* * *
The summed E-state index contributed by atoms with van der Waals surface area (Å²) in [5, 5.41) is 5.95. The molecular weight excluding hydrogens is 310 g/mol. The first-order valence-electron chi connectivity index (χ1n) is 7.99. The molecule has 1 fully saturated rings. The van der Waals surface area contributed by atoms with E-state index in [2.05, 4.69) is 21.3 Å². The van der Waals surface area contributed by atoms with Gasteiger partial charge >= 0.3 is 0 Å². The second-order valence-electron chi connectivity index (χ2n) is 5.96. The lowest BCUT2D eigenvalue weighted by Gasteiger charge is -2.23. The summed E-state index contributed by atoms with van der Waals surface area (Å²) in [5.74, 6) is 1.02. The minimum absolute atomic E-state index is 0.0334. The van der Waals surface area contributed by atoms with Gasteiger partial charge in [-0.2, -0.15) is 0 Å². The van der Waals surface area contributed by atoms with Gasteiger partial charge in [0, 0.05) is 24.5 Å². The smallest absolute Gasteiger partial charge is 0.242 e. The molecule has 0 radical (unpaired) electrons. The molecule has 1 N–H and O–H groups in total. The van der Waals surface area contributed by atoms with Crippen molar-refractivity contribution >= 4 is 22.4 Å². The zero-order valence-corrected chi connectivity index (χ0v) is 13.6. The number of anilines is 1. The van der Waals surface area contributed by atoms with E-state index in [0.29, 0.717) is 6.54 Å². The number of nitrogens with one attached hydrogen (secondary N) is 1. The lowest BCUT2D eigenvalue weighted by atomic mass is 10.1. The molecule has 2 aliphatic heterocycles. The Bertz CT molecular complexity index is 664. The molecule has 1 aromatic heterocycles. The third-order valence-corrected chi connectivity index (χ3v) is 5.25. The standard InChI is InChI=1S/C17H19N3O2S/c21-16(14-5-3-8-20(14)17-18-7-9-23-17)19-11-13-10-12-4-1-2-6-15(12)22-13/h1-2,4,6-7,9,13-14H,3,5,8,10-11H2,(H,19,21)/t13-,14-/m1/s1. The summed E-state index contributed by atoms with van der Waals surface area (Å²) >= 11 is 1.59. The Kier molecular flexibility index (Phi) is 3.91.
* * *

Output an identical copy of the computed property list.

The summed E-state index contributed by atoms with van der Waals surface area (Å²) in [5, 5.41) is 5.95. The molecular weight excluding hydrogens is 310 g/mol. The first-order valence-electron chi connectivity index (χ1n) is 7.99. The molecule has 1 fully saturated rings. The van der Waals surface area contributed by atoms with E-state index in [2.05, 4.69) is 21.3 Å². The van der Waals surface area contributed by atoms with Gasteiger partial charge >= 0.3 is 0 Å². The second-order valence-electron chi connectivity index (χ2n) is 5.96. The lowest BCUT2D eigenvalue weighted by Gasteiger charge is -2.23. The summed E-state index contributed by atoms with van der Waals surface area (Å²) in [5.74, 6) is 1.02. The minimum absolute atomic E-state index is 0.0334. The van der Waals surface area contributed by atoms with Gasteiger partial charge in [-0.2, -0.15) is 0 Å². The van der Waals surface area contributed by atoms with Gasteiger partial charge in [0, 0.05) is 24.5 Å². The smallest absolute Gasteiger partial charge is 0.242 e. The molecule has 0 radical (unpaired) electrons. The molecule has 1 N–H and O–H groups in total. The van der Waals surface area contributed by atoms with Crippen molar-refractivity contribution >= 4 is 22.4 Å². The zero-order valence-corrected chi connectivity index (χ0v) is 13.6. The number of anilines is 1. The van der Waals surface area contributed by atoms with E-state index in [0.29, 0.717) is 6.54 Å². The number of nitrogens with one attached hydrogen (secondary N) is 1. The lowest BCUT2D eigenvalue weighted by atomic mass is 10.1. The molecule has 2 aliphatic heterocycles. The Bertz CT molecular complexity index is 664. The molecule has 1 aromatic heterocycles. The third-order valence-corrected chi connectivity index (χ3v) is 5.25. The standard InChI is InChI=1S/C17H19N3O2S/c21-16(14-5-3-8-20(14)17-18-7-9-23-17)19-11-13-10-12-4-1-2-6-15(12)22-13/h1-2,4,6-7,9,13-14H,3,5,8,10-11H2,(H,19,21)/t13-,14-/m1/s1. The summed E-state index contributed by atoms with van der Waals surface area (Å²) >= 11 is 1.59. The Kier molecular flexibility index (Phi) is 3.91.